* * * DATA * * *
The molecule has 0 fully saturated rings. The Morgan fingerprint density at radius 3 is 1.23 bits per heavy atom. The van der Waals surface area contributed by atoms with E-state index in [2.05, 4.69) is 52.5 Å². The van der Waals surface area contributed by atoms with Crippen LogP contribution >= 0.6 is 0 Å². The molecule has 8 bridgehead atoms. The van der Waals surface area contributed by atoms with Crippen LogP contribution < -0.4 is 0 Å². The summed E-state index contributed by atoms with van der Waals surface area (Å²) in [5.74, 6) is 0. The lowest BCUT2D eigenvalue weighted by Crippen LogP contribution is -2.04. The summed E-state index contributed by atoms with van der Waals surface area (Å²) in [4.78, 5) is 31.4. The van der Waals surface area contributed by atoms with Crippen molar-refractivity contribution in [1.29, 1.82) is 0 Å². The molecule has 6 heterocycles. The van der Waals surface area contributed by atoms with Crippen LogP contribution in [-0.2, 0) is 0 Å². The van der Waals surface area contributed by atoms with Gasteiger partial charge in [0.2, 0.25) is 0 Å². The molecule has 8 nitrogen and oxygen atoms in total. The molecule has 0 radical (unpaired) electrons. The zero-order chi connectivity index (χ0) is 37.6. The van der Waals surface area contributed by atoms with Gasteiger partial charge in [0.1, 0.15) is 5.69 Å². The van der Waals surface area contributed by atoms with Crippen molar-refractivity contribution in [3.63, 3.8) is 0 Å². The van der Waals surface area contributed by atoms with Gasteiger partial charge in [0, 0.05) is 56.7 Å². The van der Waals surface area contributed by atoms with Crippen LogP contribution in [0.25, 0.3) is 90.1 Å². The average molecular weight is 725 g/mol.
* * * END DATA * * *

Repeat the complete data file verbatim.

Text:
The molecule has 0 fully saturated rings. The Morgan fingerprint density at radius 3 is 1.23 bits per heavy atom. The van der Waals surface area contributed by atoms with E-state index in [2.05, 4.69) is 52.5 Å². The van der Waals surface area contributed by atoms with Crippen LogP contribution >= 0.6 is 0 Å². The molecule has 8 bridgehead atoms. The van der Waals surface area contributed by atoms with Crippen LogP contribution < -0.4 is 0 Å². The summed E-state index contributed by atoms with van der Waals surface area (Å²) in [5.74, 6) is 0. The lowest BCUT2D eigenvalue weighted by Crippen LogP contribution is -2.04. The summed E-state index contributed by atoms with van der Waals surface area (Å²) in [4.78, 5) is 31.4. The van der Waals surface area contributed by atoms with Crippen molar-refractivity contribution in [1.29, 1.82) is 0 Å². The molecule has 6 heterocycles. The van der Waals surface area contributed by atoms with Crippen LogP contribution in [-0.2, 0) is 0 Å². The van der Waals surface area contributed by atoms with Gasteiger partial charge in [0.2, 0.25) is 0 Å². The molecule has 8 nitrogen and oxygen atoms in total. The molecule has 0 radical (unpaired) electrons. The zero-order chi connectivity index (χ0) is 37.6. The van der Waals surface area contributed by atoms with Gasteiger partial charge in [0.1, 0.15) is 5.69 Å². The van der Waals surface area contributed by atoms with Crippen molar-refractivity contribution in [3.63, 3.8) is 0 Å². The van der Waals surface area contributed by atoms with Gasteiger partial charge in [0, 0.05) is 56.7 Å². The van der Waals surface area contributed by atoms with Crippen LogP contribution in [0.25, 0.3) is 90.1 Å². The average molecular weight is 725 g/mol.